Zbigniew Lesnikowski and Agnieszka Olejniczak, researchers in the Institute of Medical Biology at the Polish Academy of Sciences, have been awarded US Patent No. 8,026,348, "Nucleoside derivative, modified oligonucleotide, method for their synthesis, and applications thereof."
Discloses compositions and methods of preparing carboranes and metallacarboranes, which can be used as a new type of electrochemically active label for biological compounds. Nucleic acid derivatives labeled with carborane or metallacarborane can be detected by electrochemical methods and can find several practical applications, such as materials for nanoconstruction, in DNA array technology, or for the construction of biosensors, especially electrochemical biosensors. Other applications can include use as modified primers in amplification of RNA and DNA, antisense drugs, boron carriers for BNCT, radiopharmaceuticals bearing a range of isotopes useful in different types of radiotherapy, molecular probes, elements of biosensors, materials for nanotechnology, and others.
Ibis Biosciences (Abbott) has been awarded US Patent No. 8,026,084, "Methods for rapid identification and quantitation of nucleic acid variants."
David Ecker, Steven Hofstadler, Thomas Hall, and Kristin Lowery are named as inventors on the patent.
The invention addresses a need for nucleic acid analysis that is both specific and rapid, and in which no nucleic acid sequencing is required, the patent's abstract states. The invention addresses this need by providing a method of nucleic acid amplification of overlapping sub-segments of a nucleic acid followed by measuring the molecular mass of resulting amplification products by mass spectrometry and determining the base compositions of the amplification products.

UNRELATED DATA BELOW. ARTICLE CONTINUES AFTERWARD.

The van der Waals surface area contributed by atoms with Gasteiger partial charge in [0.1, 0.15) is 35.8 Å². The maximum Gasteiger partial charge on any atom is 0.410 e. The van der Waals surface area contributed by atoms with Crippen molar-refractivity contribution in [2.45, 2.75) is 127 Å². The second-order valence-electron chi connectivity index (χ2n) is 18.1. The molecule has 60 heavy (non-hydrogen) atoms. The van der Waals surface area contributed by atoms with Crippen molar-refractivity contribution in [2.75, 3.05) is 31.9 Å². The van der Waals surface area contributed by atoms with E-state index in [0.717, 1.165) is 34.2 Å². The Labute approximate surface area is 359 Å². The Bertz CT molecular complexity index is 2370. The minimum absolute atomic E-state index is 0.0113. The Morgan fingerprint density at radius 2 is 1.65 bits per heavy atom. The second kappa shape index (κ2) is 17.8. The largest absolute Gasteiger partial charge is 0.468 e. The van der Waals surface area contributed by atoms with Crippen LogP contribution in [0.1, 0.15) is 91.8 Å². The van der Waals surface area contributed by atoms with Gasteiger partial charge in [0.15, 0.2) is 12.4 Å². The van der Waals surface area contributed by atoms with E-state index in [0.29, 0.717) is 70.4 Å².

Gen-Probe has been awarded US Patent No. 8,026,066, "Detection of nucleic acids from multiple types of human papillomaviruses."
Sylvia Norman, Jennifer Bungo, William Hanna, and Heeraj Rao are named as inventors on the patent.
Discloses nucleic acid oligonucleotide sequences that include amplification oligomers and probe oligomers that are useful for detecting multiple types of human papillomaviruses associated with cervical cancer. The patent also discloses methods for detecting multiple HPV types in biological specimens by amplifying HPV nucleic acid sequences in vitro and detecting the amplified products.
Roche has been awarded US Patent No. 8,026,091, "DNA polymerases and related methods."
Keith Bauer and David Gelfand are named as inventors on the patent.
Discloses mutant DNA polymerases having improved extension rates relative to a corresponding, unmodified polymerase. The mutant polymerases are useful in a variety of disclosed primer extension methods. The patent also discloses related compositions, including recombinant nucleic acids, vectors, and host cells, which are useful, for example, for producing the mutant DNA polymerases.
Roche has also been awarded US Patent No. 8,026,068, "Use of silica material in an amplification reaction."
Judith Pinsl-Ober, Peter Wenzig, Ralf Schoenbrunner, Patrick O'Donnell, Erich Kyger, Khushbeer Malhotra, Kurt Weindel, and Knut Bartl are named as inventors on the patent.
Relates to a method for isolating target nucleic acid using a material with an unmodified silica surface and subsequently amplifying the target nucleic acid in the presence of the material. The method is preferably carried out as an automated process in a high-throughput format, and is preferably used in diagnostics, the patent's abstract states.
Roche has also been awarded US Patent No. 8,026,058, "PCR hot start by magnesium sequestration."
Waltraud Ankenbauer, Dieter Heindl, and Frank Laue are named as inventors on the patent.
Describes a synthetic peptide having a length of not more than 30 amino acids comprising a divalent cation-binding site. Such a peptide is part of a composition for nucleic acid amplification and provides for a so-called hot start effect, according to the patent's abstract.
Medical Diagnostic Laboratories has been awarded US Patent No. 8,026,056, "Compositions and methods for detecting Borrelia afzelii."
Melanie Feola, Martin Adelson, Eli Mordechai, and Lisa Novak are named as inventors on the patent.
Discloses oligonucleotides useful in methods for determining whether a sample contains Borrelia afzelii, a spirochete that causes Lyme disease in humans. These oligonucleotides have nucleotide sequences derived from a coding segment of the gene encoding the p24 gene for the outer surface protein of Borrelia afzelii, and are useful as forward and reverse primers for PCR using nucleic acids from a biological sample as templates; and as probes for detecting any resultant amplicon. Detection of an amplicon indicates the sample contains Borrelia afzelii. The patent also discloses real-time PCR and detection using florescence resonance energy transfer.